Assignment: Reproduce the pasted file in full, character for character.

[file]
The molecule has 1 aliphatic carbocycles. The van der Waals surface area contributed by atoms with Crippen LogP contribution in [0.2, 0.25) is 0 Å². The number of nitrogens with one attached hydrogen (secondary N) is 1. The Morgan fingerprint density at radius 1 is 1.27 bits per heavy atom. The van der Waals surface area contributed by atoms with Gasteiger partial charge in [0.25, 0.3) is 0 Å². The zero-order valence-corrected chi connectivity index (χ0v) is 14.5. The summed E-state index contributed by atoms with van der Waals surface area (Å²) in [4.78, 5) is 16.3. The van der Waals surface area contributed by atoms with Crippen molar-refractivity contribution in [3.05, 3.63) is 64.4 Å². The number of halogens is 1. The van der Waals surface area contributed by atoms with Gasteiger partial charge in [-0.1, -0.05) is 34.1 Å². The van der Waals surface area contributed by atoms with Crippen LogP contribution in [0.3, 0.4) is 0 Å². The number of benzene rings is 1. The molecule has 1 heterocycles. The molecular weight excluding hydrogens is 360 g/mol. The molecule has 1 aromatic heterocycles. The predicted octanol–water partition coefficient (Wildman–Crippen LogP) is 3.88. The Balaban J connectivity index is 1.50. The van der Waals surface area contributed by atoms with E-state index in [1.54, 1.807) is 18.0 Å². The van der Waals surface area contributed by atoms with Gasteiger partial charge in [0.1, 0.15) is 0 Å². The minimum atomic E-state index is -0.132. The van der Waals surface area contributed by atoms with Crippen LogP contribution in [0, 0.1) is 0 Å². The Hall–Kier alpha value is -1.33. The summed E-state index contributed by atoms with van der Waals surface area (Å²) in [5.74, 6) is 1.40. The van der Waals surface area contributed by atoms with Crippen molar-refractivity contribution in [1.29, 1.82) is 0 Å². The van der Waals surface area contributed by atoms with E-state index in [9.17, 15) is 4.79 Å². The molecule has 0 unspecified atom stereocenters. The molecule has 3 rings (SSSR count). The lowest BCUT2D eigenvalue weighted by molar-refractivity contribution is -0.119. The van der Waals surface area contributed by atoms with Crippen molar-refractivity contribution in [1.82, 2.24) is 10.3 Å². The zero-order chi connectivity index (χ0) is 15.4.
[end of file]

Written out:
The molecule has 1 aliphatic carbocycles. The van der Waals surface area contributed by atoms with Crippen LogP contribution in [0.2, 0.25) is 0 Å². The number of nitrogens with one attached hydrogen (secondary N) is 1. The Morgan fingerprint density at radius 1 is 1.27 bits per heavy atom. The van der Waals surface area contributed by atoms with Gasteiger partial charge in [0.25, 0.3) is 0 Å². The zero-order valence-corrected chi connectivity index (χ0v) is 14.5. The summed E-state index contributed by atoms with van der Waals surface area (Å²) in [4.78, 5) is 16.3. The van der Waals surface area contributed by atoms with Crippen molar-refractivity contribution in [3.05, 3.63) is 64.4 Å². The number of halogens is 1. The van der Waals surface area contributed by atoms with Gasteiger partial charge in [-0.1, -0.05) is 34.1 Å². The van der Waals surface area contributed by atoms with Crippen LogP contribution in [0.3, 0.4) is 0 Å². The number of benzene rings is 1. The molecule has 1 heterocycles. The molecular weight excluding hydrogens is 360 g/mol. The molecule has 1 aromatic heterocycles. The predicted octanol–water partition coefficient (Wildman–Crippen LogP) is 3.88. The Balaban J connectivity index is 1.50. The van der Waals surface area contributed by atoms with E-state index in [1.54, 1.807) is 18.0 Å². The van der Waals surface area contributed by atoms with Gasteiger partial charge in [0.1, 0.15) is 0 Å². The minimum atomic E-state index is -0.132. The van der Waals surface area contributed by atoms with Crippen LogP contribution in [0, 0.1) is 0 Å². The Hall–Kier alpha value is -1.33. The summed E-state index contributed by atoms with van der Waals surface area (Å²) in [5.74, 6) is 1.40. The van der Waals surface area contributed by atoms with Crippen molar-refractivity contribution in [1.29, 1.82) is 0 Å². The van der Waals surface area contributed by atoms with E-state index in [9.17, 15) is 4.79 Å². The molecule has 0 unspecified atom stereocenters. The molecule has 3 rings (SSSR count). The lowest BCUT2D eigenvalue weighted by molar-refractivity contribution is -0.119. The van der Waals surface area contributed by atoms with Crippen molar-refractivity contribution in [1.82, 2.24) is 10.3 Å². The zero-order chi connectivity index (χ0) is 15.4.